According to the United States Census Bureau, the town has a total area
of 184.8 square miles (478.5 km²), of which 168.0 square miles (435.2 km²)
is land and 16.7 square miles (43.3 km²) (9.05%) is water.
As of the census of 2000, there were 1,732 people, 820 households, and
519 families residing in the town. The population density was 10.3 people
per square mile (4.0/km²). There were 1,926 housing units at an average
density of 11.5 per square mile (4.4/km²). The racial makeup of the town
was 98.96% White, 0.12% African American, 0.18% Native American, 0.17%
Asian, 0.17% from other races, and 0.40% from two or more races. Hispanic
or Latino of any race were 0.69% of the population.
There were 820 households out of which 17.7% had children under the age of 18 living with
them, 54.9% were married couples living together, 5.7% had a female householder with no
husband present, and 36.7% were non-families. 31.5% of all households were made up of
individuals and 16.5% had someone living alone who was 65 years of age or older. The average
household size was 2.11 and the average family size was 2.63.
In the town the population was spread out with 16.7% under the age of 18, 3.6% from 18 to 24,
22.6% from 25 to 44, 31.5% from 45 to 64, and 25.5% who were 65 years of age or older. The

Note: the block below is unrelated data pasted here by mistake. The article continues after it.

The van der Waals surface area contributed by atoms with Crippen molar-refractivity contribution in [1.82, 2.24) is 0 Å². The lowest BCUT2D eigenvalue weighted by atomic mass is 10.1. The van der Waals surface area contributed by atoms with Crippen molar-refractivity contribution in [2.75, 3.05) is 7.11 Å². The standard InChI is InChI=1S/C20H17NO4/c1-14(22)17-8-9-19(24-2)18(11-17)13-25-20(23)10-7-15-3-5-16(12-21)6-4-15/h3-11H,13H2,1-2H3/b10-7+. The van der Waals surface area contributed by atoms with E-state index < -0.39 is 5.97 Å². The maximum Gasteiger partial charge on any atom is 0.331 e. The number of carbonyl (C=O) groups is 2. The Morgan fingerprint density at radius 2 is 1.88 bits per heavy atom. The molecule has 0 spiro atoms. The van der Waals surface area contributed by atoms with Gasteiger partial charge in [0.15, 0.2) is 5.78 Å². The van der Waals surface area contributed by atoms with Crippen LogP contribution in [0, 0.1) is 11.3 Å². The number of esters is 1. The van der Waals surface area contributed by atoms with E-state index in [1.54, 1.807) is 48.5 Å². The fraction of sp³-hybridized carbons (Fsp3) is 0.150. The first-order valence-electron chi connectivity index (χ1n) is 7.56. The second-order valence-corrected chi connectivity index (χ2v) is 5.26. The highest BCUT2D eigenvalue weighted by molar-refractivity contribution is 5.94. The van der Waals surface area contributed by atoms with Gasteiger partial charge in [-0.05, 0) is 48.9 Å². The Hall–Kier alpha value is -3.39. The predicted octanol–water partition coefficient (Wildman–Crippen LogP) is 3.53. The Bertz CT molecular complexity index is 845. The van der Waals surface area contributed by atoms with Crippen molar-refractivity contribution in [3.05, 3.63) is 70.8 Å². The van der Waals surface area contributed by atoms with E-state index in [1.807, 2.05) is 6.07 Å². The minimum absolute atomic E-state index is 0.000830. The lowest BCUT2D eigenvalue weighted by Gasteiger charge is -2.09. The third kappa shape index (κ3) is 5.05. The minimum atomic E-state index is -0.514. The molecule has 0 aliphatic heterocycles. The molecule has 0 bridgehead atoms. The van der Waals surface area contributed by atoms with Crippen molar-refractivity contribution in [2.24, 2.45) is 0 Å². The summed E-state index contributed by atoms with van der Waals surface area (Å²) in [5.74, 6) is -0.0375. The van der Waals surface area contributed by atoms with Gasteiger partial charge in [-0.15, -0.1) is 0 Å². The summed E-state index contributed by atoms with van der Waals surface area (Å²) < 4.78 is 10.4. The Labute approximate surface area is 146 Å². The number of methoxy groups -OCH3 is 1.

median age was 50 years. For every 100 females there were 101.9 males. For every 100 females
age 18 and over, there were 101.7 males.
The median income for a household in the town was $31,413, and the median income for a
family was $39,402. Males had a median income of $29,911 versus $22,042 for females. The per
capita income for the town was $19,087. About 8.7% of families and 13.5% of the population were
below the poverty line, including 19.7% of those under age 18 and 11.2% of those age 65 or
amount of undeveloped land and secluded waterways. Summer activities
include boating, fishing, biking, hiking, and swimming. Summer tourism is
often based on the Turtle Flambeau Flowage and other bodies of water,
such as Tank Lake (Grand Portage Lake), former home to weekly water ski
shows and site of a public beach. Fishing and other water sports include
water skiing and jet skiing. Autumn and winter recreation include
snowmobiling, skiing, and hunting.
Mercer is home to the Mercer Area Historical Society housed in the former train station; it
contains a small museum of local history. Other buildings include a jail, schoolhouse,
barbershop, and a reconstructed caboose.